How To: Faux Batik Using Washable Glue

I had tried to make my own batik fabric years ago using the traditional hot wax and dye method. Let’s just say (ouch) it wasn’t pretty. This glue method does take a bit more time with having to wait for the glue to dry, but it’s safe for any age to give it a try.

Finished Glue Batik Fabric
Finished Glue Batik Fabric


Waxed paper

Cardboard for inside of clothes

Fabric or piece of clothing to “batik”

Washable glue

Fabric paint or dye


I have experimented with different types of washable glue:

Worst: Tacky fabric glue has been my least favorite. It did go on nice and thick but the lines shrank when drying so I ended up super thin with barely any distinction between colors. Also, it didn’t soften up nicely like the other glues in water so there was a lot of picking and scrapping to get the glue off the fabric.

Best: Elmer’s Blue Glue. This glue dried super fast in the same shape I squirted onto the fabric so there was no shrinkage of lines. To remove the glue I simply soaked in warm water for about 15 minutes, gently rubbed the fabric and the glue was gone.

Fabric before and after 1st Gluing
Fabric before and after 1st Gluing

In this tutorial the glue I used is white washable glue because I got 4 bottles for a buck at the dollar store. They worked great! There was no line shrinkage but it took over a day for the glue to dry completely and had to soak for a good hour before the glue was soft enough to rub off. But, it was cheap money and it got the job done.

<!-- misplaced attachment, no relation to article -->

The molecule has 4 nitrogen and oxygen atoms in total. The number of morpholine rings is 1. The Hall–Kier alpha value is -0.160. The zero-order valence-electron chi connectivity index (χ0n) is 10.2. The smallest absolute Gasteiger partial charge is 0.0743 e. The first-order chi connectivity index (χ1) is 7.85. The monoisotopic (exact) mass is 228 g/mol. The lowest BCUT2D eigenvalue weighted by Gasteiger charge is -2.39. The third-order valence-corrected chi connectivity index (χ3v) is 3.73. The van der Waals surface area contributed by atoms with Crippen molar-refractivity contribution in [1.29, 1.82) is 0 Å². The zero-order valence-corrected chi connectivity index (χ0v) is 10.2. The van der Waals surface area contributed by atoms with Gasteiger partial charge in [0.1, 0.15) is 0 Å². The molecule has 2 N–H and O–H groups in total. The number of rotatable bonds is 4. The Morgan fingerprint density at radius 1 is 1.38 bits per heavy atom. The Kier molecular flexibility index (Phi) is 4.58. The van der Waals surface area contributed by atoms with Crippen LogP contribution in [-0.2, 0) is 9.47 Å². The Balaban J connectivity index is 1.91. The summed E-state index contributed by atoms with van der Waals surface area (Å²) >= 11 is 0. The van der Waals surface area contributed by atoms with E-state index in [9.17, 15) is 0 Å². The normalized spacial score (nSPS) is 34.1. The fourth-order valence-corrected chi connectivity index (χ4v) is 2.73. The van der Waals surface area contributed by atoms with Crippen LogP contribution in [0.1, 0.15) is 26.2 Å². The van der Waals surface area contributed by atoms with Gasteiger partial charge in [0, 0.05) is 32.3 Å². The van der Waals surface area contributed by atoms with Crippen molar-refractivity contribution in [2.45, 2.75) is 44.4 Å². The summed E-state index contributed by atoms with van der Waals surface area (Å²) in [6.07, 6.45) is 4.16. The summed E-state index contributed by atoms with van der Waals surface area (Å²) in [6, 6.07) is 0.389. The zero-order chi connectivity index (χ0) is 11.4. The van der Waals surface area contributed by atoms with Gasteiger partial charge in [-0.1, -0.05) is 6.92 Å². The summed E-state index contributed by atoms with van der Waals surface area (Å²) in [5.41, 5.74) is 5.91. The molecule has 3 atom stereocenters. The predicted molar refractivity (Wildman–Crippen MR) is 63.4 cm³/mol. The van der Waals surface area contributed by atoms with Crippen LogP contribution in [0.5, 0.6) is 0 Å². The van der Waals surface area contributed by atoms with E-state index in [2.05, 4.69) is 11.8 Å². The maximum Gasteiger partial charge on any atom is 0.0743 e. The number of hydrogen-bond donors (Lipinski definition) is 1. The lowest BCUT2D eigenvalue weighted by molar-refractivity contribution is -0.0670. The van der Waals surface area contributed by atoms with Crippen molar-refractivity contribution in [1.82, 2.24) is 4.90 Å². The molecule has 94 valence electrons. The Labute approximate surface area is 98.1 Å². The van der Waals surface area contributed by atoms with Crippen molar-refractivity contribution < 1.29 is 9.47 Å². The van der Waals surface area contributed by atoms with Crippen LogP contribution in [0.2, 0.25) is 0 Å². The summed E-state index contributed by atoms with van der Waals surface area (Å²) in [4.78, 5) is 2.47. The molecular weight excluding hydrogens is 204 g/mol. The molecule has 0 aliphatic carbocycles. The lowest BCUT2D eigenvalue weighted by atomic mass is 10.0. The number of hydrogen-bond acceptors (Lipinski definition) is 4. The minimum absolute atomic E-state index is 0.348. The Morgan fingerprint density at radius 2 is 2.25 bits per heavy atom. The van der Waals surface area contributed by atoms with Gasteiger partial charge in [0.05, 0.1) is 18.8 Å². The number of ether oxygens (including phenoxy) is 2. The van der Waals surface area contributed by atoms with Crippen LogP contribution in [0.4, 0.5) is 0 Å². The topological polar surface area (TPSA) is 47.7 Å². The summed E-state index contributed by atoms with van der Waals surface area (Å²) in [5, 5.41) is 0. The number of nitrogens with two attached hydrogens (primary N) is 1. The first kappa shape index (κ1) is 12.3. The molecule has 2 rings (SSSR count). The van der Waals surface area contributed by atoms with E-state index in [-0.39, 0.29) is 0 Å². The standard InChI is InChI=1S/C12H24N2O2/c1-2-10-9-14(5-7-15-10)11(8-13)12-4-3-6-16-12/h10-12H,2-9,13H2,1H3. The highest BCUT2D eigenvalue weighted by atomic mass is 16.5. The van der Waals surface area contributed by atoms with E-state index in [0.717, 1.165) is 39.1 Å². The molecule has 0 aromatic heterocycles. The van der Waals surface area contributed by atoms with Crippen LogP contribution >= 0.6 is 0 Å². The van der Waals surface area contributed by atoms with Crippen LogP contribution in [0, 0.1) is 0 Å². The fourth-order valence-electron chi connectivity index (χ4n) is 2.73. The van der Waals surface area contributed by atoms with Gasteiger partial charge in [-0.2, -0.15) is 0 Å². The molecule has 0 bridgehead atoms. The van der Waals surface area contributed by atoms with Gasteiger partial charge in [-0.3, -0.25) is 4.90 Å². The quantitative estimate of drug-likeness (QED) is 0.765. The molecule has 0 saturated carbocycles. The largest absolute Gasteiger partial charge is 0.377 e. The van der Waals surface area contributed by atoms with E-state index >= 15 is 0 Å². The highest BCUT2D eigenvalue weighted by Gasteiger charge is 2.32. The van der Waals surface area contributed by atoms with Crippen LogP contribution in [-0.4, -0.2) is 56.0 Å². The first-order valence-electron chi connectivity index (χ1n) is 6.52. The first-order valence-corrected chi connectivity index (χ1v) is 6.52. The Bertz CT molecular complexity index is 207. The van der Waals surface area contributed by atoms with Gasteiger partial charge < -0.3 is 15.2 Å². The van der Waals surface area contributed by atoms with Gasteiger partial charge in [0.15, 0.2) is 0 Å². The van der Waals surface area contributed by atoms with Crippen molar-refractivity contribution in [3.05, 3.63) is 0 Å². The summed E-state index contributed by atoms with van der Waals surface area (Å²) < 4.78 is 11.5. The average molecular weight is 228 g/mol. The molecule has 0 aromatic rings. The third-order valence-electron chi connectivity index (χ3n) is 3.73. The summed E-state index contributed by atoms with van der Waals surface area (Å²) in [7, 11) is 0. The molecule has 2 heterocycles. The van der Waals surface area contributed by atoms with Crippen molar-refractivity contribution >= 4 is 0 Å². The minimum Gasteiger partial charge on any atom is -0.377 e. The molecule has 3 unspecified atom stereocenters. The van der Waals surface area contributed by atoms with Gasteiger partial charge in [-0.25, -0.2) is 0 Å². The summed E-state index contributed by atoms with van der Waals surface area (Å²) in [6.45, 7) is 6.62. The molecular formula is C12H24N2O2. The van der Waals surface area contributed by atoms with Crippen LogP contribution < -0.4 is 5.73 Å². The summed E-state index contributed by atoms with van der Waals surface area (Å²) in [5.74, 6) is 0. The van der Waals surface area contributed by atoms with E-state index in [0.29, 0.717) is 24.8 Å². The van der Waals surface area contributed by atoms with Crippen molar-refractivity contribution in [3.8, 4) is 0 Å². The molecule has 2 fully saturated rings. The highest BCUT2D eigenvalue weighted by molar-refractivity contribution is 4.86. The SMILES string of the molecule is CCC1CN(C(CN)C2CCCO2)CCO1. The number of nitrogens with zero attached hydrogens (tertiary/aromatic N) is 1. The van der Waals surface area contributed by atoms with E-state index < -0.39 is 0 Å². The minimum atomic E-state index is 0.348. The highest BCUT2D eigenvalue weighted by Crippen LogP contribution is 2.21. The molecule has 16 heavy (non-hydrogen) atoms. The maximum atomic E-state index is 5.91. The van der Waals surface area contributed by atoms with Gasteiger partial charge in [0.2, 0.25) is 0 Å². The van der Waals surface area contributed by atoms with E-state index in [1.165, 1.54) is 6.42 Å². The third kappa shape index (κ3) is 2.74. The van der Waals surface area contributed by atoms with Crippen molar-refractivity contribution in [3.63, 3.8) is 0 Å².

The fabric is actually a skirt that I cut up. It had a broken zipper and torn hem but I really loved the print.

Step 1. Cover your work surface with waxed paper and insert cardboard into clothing. Lay out your fabric or garment and draw your shapes with washable glue onto the pieces. You can make totally random shapes, trace around something, or make an actual drawing. Let dry completely.

painted fabric

Step 2. Paint or dye your clothes and/or fabric. As you can see from my photo on the right, I just randomly splattered and splotched different colors onto my fabric. I used oranges, golds, browns and reds since I’m going for a leaf, summer turns to fall, kind of theme. Let paint dry thoroughly.

Also, since the fabric I used was really thin I torn up a pair of jeans and laid them under the green fabric before painting. I knew the paint would soak through onto the waxed paper and rather than waste that paint, I used the denim to soak it up. The waxed paper is still under the denim fabric to protect my work surface..

Fabric after washing off glue
Fabric after washing off glue

Step 3. Soak the fabric or clothes in warm water to soften the glue. Once the glue is soft, rub to remove the glue from the fabric. Let the fabric dry and then iron to set the fabric paint.

As you can see the fabric, where I squirted the glue, is clearly visible after washing off the glue.  You could be done now or take it to the next level like I did.

glue batik 4I wanted to add some detail to my leaves so I used black fabric paint to outline them. My son Sam told me it looked like green leaves floating in a sea of lava. Since that wasn’t really the look I was going for, I decided to add another layer of glue.

Adding more green leaves
Adding more green leaves

So, I repeated the gluing process. Making more leaf shapes over deep red and gold splotches Then once the glue was dried I added some more green leaves.

I let the paint dry, again. Soaked the pieces in warm water, again. Dried and ironed, again. Then added the fine details in black. I supposed I could have just left the fabric as is without the black as traditional batik is done. But, I like the look of bold black lines.


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